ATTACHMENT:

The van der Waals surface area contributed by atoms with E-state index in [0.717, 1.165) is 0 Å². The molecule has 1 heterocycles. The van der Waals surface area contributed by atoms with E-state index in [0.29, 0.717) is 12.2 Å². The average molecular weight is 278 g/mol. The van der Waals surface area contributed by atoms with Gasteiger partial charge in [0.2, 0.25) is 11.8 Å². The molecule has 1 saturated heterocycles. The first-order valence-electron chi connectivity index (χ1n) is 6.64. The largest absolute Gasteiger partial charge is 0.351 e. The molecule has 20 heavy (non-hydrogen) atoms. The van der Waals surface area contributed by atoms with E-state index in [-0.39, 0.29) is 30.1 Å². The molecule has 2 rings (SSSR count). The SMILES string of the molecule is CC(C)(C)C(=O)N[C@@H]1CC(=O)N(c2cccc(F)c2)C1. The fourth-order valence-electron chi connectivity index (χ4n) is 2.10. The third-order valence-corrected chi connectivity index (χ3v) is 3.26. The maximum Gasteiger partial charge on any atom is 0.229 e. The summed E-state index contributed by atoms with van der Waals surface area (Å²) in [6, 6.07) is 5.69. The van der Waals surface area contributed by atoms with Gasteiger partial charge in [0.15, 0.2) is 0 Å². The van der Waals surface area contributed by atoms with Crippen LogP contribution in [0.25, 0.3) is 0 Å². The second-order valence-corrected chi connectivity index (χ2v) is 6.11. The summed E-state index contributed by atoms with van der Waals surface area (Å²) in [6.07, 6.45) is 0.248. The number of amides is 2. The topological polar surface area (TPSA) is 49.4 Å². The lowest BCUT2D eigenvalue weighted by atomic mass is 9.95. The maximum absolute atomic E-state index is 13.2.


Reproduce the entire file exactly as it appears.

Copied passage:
The van der Waals surface area contributed by atoms with E-state index in [0.717, 1.165) is 0 Å². The molecule has 1 heterocycles. The van der Waals surface area contributed by atoms with E-state index in [0.29, 0.717) is 12.2 Å². The average molecular weight is 278 g/mol. The van der Waals surface area contributed by atoms with Gasteiger partial charge in [0.2, 0.25) is 11.8 Å². The molecule has 1 saturated heterocycles. The first-order valence-electron chi connectivity index (χ1n) is 6.64. The largest absolute Gasteiger partial charge is 0.351 e. The molecule has 20 heavy (non-hydrogen) atoms. The van der Waals surface area contributed by atoms with E-state index in [-0.39, 0.29) is 30.1 Å². The molecule has 2 rings (SSSR count). The SMILES string of the molecule is CC(C)(C)C(=O)N[C@@H]1CC(=O)N(c2cccc(F)c2)C1. The fourth-order valence-electron chi connectivity index (χ4n) is 2.10. The third-order valence-corrected chi connectivity index (χ3v) is 3.26. The maximum Gasteiger partial charge on any atom is 0.229 e. The summed E-state index contributed by atoms with van der Waals surface area (Å²) in [6, 6.07) is 5.69. The van der Waals surface area contributed by atoms with Gasteiger partial charge in [0.15, 0.2) is 0 Å². The van der Waals surface area contributed by atoms with Crippen LogP contribution in [0.25, 0.3) is 0 Å². The second-order valence-corrected chi connectivity index (χ2v) is 6.11. The summed E-state index contributed by atoms with van der Waals surface area (Å²) in [6.07, 6.45) is 0.248. The number of amides is 2. The topological polar surface area (TPSA) is 49.4 Å². The lowest BCUT2D eigenvalue weighted by atomic mass is 9.95. The maximum absolute atomic E-state index is 13.2.